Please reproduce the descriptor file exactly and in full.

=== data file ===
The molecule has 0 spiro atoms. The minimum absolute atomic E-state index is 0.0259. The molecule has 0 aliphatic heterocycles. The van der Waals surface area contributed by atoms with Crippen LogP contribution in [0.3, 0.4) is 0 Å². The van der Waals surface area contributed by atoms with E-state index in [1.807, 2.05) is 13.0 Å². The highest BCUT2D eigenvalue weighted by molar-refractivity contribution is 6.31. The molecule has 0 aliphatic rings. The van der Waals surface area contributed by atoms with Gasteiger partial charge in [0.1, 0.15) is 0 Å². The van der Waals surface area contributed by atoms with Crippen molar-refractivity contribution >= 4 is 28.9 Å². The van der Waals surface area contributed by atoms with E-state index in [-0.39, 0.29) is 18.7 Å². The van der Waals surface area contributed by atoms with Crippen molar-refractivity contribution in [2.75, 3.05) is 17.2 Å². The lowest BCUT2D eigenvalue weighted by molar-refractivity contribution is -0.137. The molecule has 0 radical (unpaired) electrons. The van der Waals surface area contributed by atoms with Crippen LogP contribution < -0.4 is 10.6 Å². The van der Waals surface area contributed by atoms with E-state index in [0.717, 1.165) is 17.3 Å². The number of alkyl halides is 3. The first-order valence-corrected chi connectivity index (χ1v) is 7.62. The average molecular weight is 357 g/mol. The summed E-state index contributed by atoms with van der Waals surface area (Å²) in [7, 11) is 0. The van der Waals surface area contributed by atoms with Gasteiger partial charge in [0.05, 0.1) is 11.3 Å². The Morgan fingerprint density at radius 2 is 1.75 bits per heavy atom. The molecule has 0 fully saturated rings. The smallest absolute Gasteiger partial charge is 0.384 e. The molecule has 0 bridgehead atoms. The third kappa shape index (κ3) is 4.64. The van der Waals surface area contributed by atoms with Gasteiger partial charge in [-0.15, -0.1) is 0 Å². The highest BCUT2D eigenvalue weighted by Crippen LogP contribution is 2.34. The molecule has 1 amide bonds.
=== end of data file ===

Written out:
The molecule has 0 spiro atoms. The minimum absolute atomic E-state index is 0.0259. The molecule has 0 aliphatic heterocycles. The van der Waals surface area contributed by atoms with Crippen LogP contribution in [0.3, 0.4) is 0 Å². The van der Waals surface area contributed by atoms with E-state index in [1.807, 2.05) is 13.0 Å². The highest BCUT2D eigenvalue weighted by molar-refractivity contribution is 6.31. The molecule has 0 aliphatic rings. The van der Waals surface area contributed by atoms with Gasteiger partial charge in [0.1, 0.15) is 0 Å². The van der Waals surface area contributed by atoms with Crippen molar-refractivity contribution >= 4 is 28.9 Å². The van der Waals surface area contributed by atoms with E-state index in [-0.39, 0.29) is 18.7 Å². The van der Waals surface area contributed by atoms with Crippen molar-refractivity contribution in [2.75, 3.05) is 17.2 Å². The lowest BCUT2D eigenvalue weighted by molar-refractivity contribution is -0.137. The molecule has 0 radical (unpaired) electrons. The van der Waals surface area contributed by atoms with Crippen LogP contribution < -0.4 is 10.6 Å². The van der Waals surface area contributed by atoms with E-state index in [0.717, 1.165) is 17.3 Å². The number of alkyl halides is 3. The first-order valence-corrected chi connectivity index (χ1v) is 7.62. The average molecular weight is 357 g/mol. The summed E-state index contributed by atoms with van der Waals surface area (Å²) in [7, 11) is 0. The van der Waals surface area contributed by atoms with Gasteiger partial charge in [0.05, 0.1) is 11.3 Å². The Morgan fingerprint density at radius 2 is 1.75 bits per heavy atom. The molecule has 0 fully saturated rings. The smallest absolute Gasteiger partial charge is 0.384 e. The molecule has 0 bridgehead atoms. The third kappa shape index (κ3) is 4.64. The van der Waals surface area contributed by atoms with Gasteiger partial charge in [-0.15, -0.1) is 0 Å². The highest BCUT2D eigenvalue weighted by Crippen LogP contribution is 2.34. The molecule has 1 amide bonds.